The Journal of Pain Summary
Highlight from The Journal of Pain (Volume 19, No. 9, September 2018 Issue)
Healthcare Utilization and Costs Associated with Pediatric Chronic Pain
Dmitry Tumin, David Drees, Rebecca Miller, Sharon Wrona, Don Hayes Jr., Joseph D. Tobias, Tarun Bhalla
A new study published in The Journal of Pain shows an estimated 6% of U.S. children have chronic pain and a high rate of emergency care.
Healthcare utilization in children with chronic pain is poorly understood. Researchers from Nationwide Children’s Hospital in Columbus, OH, sought to characterize the prevalence of chronic pain among children in the United States, compare the use of primacy care, specialty care and emergency department (ED) visits, and define which services are most likely to be used by children with chronic pain.
The study was based on data from the 2016 National Survey of Children’s Health using a sample of 43,712 children.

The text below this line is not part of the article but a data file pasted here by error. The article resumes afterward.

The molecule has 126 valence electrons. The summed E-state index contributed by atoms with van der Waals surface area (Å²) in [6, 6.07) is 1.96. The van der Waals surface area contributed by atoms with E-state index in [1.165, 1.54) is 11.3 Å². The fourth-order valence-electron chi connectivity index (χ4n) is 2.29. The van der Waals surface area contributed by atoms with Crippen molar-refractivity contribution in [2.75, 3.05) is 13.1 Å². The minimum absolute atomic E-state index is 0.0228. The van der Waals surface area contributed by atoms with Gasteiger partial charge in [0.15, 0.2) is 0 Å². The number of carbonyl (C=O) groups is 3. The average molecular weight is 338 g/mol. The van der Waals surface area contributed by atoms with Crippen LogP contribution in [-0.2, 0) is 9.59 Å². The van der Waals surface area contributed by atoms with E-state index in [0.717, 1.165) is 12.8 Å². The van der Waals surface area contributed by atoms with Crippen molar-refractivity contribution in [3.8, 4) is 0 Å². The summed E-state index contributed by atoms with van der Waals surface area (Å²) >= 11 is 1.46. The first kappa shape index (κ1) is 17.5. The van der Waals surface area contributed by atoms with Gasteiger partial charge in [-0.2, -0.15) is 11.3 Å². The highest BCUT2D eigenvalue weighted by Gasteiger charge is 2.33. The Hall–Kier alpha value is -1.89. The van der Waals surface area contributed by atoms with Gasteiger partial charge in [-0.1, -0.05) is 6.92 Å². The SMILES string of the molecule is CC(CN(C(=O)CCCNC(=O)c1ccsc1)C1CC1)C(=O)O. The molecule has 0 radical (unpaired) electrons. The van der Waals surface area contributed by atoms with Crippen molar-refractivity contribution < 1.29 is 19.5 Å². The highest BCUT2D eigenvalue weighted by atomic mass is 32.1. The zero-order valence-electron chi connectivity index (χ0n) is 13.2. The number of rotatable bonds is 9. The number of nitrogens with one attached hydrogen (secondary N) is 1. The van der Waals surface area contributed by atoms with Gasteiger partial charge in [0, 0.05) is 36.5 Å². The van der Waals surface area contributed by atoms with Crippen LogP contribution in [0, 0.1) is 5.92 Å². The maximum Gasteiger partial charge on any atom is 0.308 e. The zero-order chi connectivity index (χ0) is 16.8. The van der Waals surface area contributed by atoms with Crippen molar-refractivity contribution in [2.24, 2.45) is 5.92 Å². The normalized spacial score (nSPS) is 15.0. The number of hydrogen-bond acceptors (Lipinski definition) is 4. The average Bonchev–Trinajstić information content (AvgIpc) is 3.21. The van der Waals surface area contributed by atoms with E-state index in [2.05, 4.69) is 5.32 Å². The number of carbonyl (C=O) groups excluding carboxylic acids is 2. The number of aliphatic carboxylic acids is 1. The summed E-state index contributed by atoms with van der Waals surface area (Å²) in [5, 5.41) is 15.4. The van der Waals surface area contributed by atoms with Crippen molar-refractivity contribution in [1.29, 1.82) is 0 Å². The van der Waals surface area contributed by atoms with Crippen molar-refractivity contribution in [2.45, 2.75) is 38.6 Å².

Results of the analysis showed that among the estimated 6% of U.S. children with chronic pain, a higher prevalence were older children, those from low-income families, children whose parents do not have college degrees, and those covered by public insurance programs. The authors concluded that chronic pain is associated with increased likelihood of using complementary and alternative medicine, emergency care, and specialty health services, with the exception of mental health providers.
The authors noted that the higher likelihood of ED use among children with chronic pain might indicate the impact of undertreated chronic pain in children. Therefore, monitoring the healthcare utilization of children with chronic pain can help to optimize the efficacy and cost effectiveness of services provided for this population.